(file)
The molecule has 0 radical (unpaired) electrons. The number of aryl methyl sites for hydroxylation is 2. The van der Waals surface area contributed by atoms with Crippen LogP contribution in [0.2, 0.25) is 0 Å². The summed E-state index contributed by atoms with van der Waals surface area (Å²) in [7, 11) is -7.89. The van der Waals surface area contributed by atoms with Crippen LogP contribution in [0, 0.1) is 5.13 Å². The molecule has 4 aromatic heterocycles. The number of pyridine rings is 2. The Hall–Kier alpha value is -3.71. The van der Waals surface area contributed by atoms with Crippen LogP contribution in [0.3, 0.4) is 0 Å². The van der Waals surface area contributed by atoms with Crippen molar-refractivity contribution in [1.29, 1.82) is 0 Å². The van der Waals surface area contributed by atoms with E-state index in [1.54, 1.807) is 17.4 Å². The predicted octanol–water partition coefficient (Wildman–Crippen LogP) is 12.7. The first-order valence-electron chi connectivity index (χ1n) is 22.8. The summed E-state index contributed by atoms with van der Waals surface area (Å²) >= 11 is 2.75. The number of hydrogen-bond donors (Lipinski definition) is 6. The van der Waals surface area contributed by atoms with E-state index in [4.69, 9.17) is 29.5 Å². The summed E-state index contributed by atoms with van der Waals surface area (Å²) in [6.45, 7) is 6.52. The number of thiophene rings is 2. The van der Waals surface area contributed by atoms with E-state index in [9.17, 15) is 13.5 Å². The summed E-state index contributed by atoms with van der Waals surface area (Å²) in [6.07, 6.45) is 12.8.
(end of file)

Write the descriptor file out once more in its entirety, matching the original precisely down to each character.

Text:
The molecule has 0 radical (unpaired) electrons. The number of aryl methyl sites for hydroxylation is 2. The van der Waals surface area contributed by atoms with Crippen LogP contribution in [0.2, 0.25) is 0 Å². The summed E-state index contributed by atoms with van der Waals surface area (Å²) in [7, 11) is -7.89. The van der Waals surface area contributed by atoms with Crippen LogP contribution in [0, 0.1) is 5.13 Å². The molecule has 4 aromatic heterocycles. The number of pyridine rings is 2. The Hall–Kier alpha value is -3.71. The van der Waals surface area contributed by atoms with Crippen LogP contribution in [0.3, 0.4) is 0 Å². The van der Waals surface area contributed by atoms with Crippen molar-refractivity contribution in [1.29, 1.82) is 0 Å². The van der Waals surface area contributed by atoms with E-state index in [1.54, 1.807) is 17.4 Å². The predicted octanol–water partition coefficient (Wildman–Crippen LogP) is 12.7. The first-order valence-electron chi connectivity index (χ1n) is 22.8. The summed E-state index contributed by atoms with van der Waals surface area (Å²) >= 11 is 2.75. The number of hydrogen-bond donors (Lipinski definition) is 6. The van der Waals surface area contributed by atoms with E-state index in [4.69, 9.17) is 29.5 Å². The summed E-state index contributed by atoms with van der Waals surface area (Å²) in [6.45, 7) is 6.52. The number of thiophene rings is 2. The van der Waals surface area contributed by atoms with E-state index in [9.17, 15) is 13.5 Å². The summed E-state index contributed by atoms with van der Waals surface area (Å²) in [6.07, 6.45) is 12.8.